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Resume advice

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I am trying to make a career change from administrative work to health care and could use some suggestions on a eye catching objective.

HELP!!!!!!!!!!!!!!!!

FYI - All of my prior experience is administrative. I have dealt with a diverse group of people. For the past 3 years I have worked as a legal assistant. In this position I have dealt with clients with mental illnesses, dibilitating illnesses, and some that simply lack common sense. No matter who I am dealing I have the ability to build repour(?) quickly. Although the attorney does the job, I am the one in constant contact with the client.

llg, PhD, RN

Specializes in Nursing Professional Development. Has 43 years experience.

So ... what types of jobs are you applying for? What are your actual objectives? Start there, by identifying what you really want. Then (and only then) move on to state them in an eye-catching way.

Besides caring for my children and family members when they're sick I have no health care experience. That being said I am looking at positions for patient care/caregiver. I am not certified nor do I have the time to spare. I would need something that would not require certification or be willing to train me. On the other hand I have compassion for others. I want to make a difference in someones life. In my previous employment I have dealt with a diverse group of people; especially as a legal assistant. Many of our clients suffer from mental illness, some have chronic illnesses, and often they are not at the best place in their life. I am great a defusing stressful situations. I just can't find a way to link that to physically caring for people.:banghead:

llg, PhD, RN

Specializes in Nursing Professional Development. Has 43 years experience.

I don't think there ARE any jobs where you really get to do direct patient care that don't require formal education. People are not going to turn the care of their cherished loved ones over to a stranger with no credentials.

My suggestion: Get some training. Perhaps start as a Certified Nursing Assistant or Home Health Aid. Talk to people at your local community college to see if they can steer you towards some courses that will give you the training you need to be given responsibility for the well-being of other people.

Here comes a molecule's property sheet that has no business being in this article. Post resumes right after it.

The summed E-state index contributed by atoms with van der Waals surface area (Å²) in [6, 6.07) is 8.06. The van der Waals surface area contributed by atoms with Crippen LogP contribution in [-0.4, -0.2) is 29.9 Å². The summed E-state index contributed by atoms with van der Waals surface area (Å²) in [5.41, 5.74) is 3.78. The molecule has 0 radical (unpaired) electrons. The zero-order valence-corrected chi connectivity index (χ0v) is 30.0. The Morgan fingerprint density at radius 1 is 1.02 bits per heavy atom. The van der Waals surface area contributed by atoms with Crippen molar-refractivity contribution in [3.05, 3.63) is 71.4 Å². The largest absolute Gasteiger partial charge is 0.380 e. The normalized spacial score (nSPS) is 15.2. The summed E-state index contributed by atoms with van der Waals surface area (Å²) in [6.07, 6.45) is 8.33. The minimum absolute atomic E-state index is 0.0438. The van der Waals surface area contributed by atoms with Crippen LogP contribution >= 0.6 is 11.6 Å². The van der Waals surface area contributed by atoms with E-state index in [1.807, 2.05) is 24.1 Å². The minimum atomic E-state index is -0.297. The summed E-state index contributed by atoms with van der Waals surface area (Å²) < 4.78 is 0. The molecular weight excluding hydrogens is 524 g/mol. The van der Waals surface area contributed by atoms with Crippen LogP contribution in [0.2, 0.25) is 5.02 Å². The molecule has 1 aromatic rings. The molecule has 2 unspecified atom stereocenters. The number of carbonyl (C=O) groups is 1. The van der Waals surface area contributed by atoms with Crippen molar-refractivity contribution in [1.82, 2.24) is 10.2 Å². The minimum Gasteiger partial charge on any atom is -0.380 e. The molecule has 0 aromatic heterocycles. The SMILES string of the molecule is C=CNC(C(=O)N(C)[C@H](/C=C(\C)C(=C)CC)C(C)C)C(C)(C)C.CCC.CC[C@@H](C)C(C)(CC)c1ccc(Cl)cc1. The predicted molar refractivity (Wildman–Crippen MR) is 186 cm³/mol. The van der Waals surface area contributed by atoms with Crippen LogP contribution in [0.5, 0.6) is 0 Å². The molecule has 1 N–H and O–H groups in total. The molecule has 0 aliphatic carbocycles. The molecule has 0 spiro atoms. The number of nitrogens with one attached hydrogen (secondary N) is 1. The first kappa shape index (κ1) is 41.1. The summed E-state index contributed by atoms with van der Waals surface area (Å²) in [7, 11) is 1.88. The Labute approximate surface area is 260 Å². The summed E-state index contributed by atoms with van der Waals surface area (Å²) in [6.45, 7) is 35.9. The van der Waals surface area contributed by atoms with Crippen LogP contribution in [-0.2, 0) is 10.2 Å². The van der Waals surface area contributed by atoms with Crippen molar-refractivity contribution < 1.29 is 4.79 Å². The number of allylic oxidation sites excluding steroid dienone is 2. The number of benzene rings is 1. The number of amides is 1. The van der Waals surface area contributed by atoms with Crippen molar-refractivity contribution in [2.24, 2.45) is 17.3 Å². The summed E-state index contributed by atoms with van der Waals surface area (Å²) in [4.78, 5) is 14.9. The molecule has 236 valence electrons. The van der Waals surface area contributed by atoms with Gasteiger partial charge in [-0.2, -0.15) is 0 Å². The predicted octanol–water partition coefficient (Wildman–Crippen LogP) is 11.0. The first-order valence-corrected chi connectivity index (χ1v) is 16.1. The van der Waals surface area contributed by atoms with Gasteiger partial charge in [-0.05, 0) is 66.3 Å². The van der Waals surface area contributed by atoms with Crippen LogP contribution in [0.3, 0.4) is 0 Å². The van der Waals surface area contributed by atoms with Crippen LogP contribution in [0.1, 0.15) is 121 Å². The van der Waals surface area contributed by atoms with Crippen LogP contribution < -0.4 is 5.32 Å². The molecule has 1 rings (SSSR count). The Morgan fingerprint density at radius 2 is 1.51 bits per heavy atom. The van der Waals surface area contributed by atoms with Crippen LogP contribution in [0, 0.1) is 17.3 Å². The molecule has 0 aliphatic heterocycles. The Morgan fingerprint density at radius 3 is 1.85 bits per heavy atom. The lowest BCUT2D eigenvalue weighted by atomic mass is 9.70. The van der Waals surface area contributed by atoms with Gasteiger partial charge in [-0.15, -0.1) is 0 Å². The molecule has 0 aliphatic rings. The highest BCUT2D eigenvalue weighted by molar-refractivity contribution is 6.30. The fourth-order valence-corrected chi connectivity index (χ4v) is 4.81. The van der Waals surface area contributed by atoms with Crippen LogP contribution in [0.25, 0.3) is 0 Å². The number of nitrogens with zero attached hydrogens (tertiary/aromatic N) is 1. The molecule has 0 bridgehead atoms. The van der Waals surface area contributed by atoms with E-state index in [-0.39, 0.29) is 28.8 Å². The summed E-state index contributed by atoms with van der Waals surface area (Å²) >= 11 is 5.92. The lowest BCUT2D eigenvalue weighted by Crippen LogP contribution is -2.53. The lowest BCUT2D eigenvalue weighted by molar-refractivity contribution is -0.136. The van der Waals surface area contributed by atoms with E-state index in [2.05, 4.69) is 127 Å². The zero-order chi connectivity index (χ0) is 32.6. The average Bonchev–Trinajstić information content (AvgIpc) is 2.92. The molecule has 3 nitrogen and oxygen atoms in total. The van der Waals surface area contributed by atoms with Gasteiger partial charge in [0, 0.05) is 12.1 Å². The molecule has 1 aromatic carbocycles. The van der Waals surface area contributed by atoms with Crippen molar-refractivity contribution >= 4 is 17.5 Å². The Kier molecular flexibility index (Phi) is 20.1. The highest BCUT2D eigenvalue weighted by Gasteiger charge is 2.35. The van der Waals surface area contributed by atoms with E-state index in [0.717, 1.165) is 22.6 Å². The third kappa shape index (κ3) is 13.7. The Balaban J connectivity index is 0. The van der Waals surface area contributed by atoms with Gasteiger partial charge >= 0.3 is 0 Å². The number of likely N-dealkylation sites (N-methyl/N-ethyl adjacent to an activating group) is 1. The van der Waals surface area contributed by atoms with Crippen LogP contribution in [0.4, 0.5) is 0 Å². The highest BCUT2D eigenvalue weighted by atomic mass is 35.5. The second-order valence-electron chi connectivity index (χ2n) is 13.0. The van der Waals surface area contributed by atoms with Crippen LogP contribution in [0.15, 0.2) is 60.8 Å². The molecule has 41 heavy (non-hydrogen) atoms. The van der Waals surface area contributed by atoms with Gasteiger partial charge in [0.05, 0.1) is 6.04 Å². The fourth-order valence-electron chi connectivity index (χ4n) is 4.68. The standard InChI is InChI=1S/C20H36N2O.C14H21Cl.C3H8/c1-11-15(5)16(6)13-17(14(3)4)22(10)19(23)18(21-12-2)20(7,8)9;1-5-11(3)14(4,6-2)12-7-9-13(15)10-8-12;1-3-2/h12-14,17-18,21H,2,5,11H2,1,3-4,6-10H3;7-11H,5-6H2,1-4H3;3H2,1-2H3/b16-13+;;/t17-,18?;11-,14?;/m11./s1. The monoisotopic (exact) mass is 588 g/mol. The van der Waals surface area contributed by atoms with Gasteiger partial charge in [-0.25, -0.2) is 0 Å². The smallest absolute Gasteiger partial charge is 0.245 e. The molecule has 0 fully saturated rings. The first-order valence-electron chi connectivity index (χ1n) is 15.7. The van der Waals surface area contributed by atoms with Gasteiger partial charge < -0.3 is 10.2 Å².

Another options (which may be right for you) is to do some volunteer work. Volunteer at a hospital or nursing home or some other place that appeals to you. Volunteers help people in many ways, though it doesn't involve "patient care" at the same level as a paid worker. Spending time in such an environment could satisfy your desire to help people while also giving you a chance to see what types of work goes on in such places. You may find a paying job there (in a clerical or administrative capacity) and/or be inspired to get some education so that you can do actual patient care. Either way, you will gain valuable experience while helping others and learning about the health care field.

CLUVRN, MSN, RN

Specializes in Home Health, Private Duty, Education. Has 11 years experience.

I agree w/ llg---try get some CNA training. It may vary from state to state, but my CNA training was only six weeks including clinicals. Also I was lucky enough to get paid training and my state exam paid for in exchange for working for this facility for at least a year after I became certified. Maybe you could try to look for hospitals/nursing homes that offer paid training. It doesn't take long, and you'll get good experience while to trying to figure out where you fit in the healthcare field.

That is exactly what I am looking for - paid training. I have found a few places that except no experience but I'm having a hard time coming up with a way to link my experience with health care. Working in the customer service and legal fields requires very good people skills. Clients trust me with alot of information, and I see them at their worst. I think my people skills will add me in establishing relationships with my patients.

SierraMoon, ADN, BSN, RN

Specializes in ICU/UM. Has 8 years experience.

Assisted living facilities sometimes do not require certification.

I was a clerk in a law firm before I moved to KY and let me tell you, don't kill yourself writing a resume :chuckle. I don't think anyone read mine.

I believe I emphasized that I was organized, discreet, and committed to maintaining client privacy.

Good luck.

ExpatHopeful, LPN, LVN

Specializes in Gastroenterology. Has 4 years experience.

There are positions involving patient care that offer on the job training. I worked as a medical assistant at a women's health clinic that provided on the job training and I eventually had a lot of hands on patient care responsibility.

As for your objective and selling yourself I think you're already doing a great job. Look at what you've said here:

"I have dealt with a diverse group of people."

"I have dealt with clients with mental illnesses, debilitating illnesses"

"No matter who I am dealing I have the ability to build raport quickly." "I have compassion for others. I want to make a difference in someone's life."

"I am great at defusing stressful situations."

All of these would look great on a resume as an objective or listed as "Personal Qualities" or "Strengths". Do a non-traditional resume that lists these strengths above your less-relevant work experience. Also, you can highlight other things like organization, time-management, computer skills etc.

It might be helpful to tailor your objective to the area of health care that you're applying to work in or to say what skills you want to gain (ie. hands on experience).

Good luck!

Thanks guys for all the help. I think I am just going to take the objective out all together and emphasize what qualities I have. I'll let ya'll know what happens:D

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